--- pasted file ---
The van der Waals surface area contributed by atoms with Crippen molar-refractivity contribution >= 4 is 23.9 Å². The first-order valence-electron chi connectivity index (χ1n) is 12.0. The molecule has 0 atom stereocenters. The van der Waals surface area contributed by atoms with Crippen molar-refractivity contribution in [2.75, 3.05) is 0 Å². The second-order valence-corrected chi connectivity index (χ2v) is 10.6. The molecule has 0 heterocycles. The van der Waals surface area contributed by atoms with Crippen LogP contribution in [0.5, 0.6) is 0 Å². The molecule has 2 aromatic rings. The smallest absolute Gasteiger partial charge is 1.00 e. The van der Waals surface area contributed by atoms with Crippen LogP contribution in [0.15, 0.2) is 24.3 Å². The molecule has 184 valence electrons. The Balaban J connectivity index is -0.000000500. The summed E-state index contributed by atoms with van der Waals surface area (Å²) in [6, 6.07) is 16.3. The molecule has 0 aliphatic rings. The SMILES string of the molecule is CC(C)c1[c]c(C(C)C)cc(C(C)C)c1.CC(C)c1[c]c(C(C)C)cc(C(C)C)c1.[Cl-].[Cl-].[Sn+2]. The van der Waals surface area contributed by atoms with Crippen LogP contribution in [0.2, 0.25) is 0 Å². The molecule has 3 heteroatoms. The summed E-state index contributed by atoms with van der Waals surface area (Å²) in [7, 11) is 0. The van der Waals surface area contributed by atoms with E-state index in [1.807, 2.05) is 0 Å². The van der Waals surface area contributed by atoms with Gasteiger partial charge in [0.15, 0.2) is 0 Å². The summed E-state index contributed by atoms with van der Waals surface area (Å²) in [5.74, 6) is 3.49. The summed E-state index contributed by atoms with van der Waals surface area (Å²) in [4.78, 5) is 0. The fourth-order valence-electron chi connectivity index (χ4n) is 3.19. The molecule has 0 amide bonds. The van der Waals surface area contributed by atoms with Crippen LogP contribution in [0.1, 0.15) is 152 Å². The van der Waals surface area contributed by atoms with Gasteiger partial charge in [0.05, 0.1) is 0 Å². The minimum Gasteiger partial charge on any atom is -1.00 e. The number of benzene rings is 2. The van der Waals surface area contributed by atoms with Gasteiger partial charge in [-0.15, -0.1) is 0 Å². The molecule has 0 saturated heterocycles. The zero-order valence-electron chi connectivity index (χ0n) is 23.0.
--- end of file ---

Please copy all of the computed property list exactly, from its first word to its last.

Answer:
The van der Waals surface area contributed by atoms with Crippen molar-refractivity contribution >= 4 is 23.9 Å². The first-order valence-electron chi connectivity index (χ1n) is 12.0. The molecule has 0 atom stereocenters. The van der Waals surface area contributed by atoms with Crippen molar-refractivity contribution in [2.75, 3.05) is 0 Å². The second-order valence-corrected chi connectivity index (χ2v) is 10.6. The molecule has 0 heterocycles. The van der Waals surface area contributed by atoms with Crippen LogP contribution in [0.5, 0.6) is 0 Å². The molecule has 2 aromatic rings. The smallest absolute Gasteiger partial charge is 1.00 e. The van der Waals surface area contributed by atoms with Crippen LogP contribution in [0.15, 0.2) is 24.3 Å². The molecule has 184 valence electrons. The Balaban J connectivity index is -0.000000500. The summed E-state index contributed by atoms with van der Waals surface area (Å²) in [6, 6.07) is 16.3. The molecule has 0 aliphatic rings. The SMILES string of the molecule is CC(C)c1[c]c(C(C)C)cc(C(C)C)c1.CC(C)c1[c]c(C(C)C)cc(C(C)C)c1.[Cl-].[Cl-].[Sn+2]. The van der Waals surface area contributed by atoms with Crippen LogP contribution in [0.2, 0.25) is 0 Å². The molecule has 3 heteroatoms. The summed E-state index contributed by atoms with van der Waals surface area (Å²) in [7, 11) is 0. The van der Waals surface area contributed by atoms with E-state index in [1.807, 2.05) is 0 Å². The van der Waals surface area contributed by atoms with Gasteiger partial charge in [0.15, 0.2) is 0 Å². The summed E-state index contributed by atoms with van der Waals surface area (Å²) in [5.74, 6) is 3.49. The summed E-state index contributed by atoms with van der Waals surface area (Å²) in [4.78, 5) is 0. The fourth-order valence-electron chi connectivity index (χ4n) is 3.19. The molecule has 0 amide bonds. The van der Waals surface area contributed by atoms with Crippen LogP contribution in [0.1, 0.15) is 152 Å². The van der Waals surface area contributed by atoms with Gasteiger partial charge in [0.05, 0.1) is 0 Å². The minimum Gasteiger partial charge on any atom is -1.00 e. The number of benzene rings is 2. The van der Waals surface area contributed by atoms with Gasteiger partial charge in [-0.15, -0.1) is 0 Å². The molecule has 0 saturated heterocycles. The zero-order valence-electron chi connectivity index (χ0n) is 23.0.